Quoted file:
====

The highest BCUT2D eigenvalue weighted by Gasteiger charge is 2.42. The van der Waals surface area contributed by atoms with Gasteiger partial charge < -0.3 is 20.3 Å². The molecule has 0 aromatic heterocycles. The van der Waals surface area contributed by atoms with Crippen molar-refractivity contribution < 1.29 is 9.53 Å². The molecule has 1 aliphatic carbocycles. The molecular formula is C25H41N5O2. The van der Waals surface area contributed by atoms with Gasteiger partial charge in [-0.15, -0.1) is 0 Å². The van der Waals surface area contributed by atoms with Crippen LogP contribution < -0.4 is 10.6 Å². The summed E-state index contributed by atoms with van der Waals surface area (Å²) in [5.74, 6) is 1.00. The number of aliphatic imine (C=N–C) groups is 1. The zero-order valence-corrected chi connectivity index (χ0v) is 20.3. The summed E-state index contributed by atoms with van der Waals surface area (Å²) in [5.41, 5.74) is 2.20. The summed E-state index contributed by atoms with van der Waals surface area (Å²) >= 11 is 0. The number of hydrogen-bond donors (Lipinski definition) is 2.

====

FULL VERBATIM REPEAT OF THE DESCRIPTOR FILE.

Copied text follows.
The highest BCUT2D eigenvalue weighted by Gasteiger charge is 2.42. The van der Waals surface area contributed by atoms with Gasteiger partial charge < -0.3 is 20.3 Å². The molecule has 0 aromatic heterocycles. The van der Waals surface area contributed by atoms with Crippen molar-refractivity contribution < 1.29 is 9.53 Å². The molecule has 1 aliphatic carbocycles. The molecular formula is C25H41N5O2. The van der Waals surface area contributed by atoms with Gasteiger partial charge in [-0.15, -0.1) is 0 Å². The van der Waals surface area contributed by atoms with Crippen LogP contribution < -0.4 is 10.6 Å². The summed E-state index contributed by atoms with van der Waals surface area (Å²) in [5.74, 6) is 1.00. The number of aliphatic imine (C=N–C) groups is 1. The zero-order valence-corrected chi connectivity index (χ0v) is 20.3. The summed E-state index contributed by atoms with van der Waals surface area (Å²) in [5.41, 5.74) is 2.20. The summed E-state index contributed by atoms with van der Waals surface area (Å²) >= 11 is 0. The number of hydrogen-bond donors (Lipinski definition) is 2.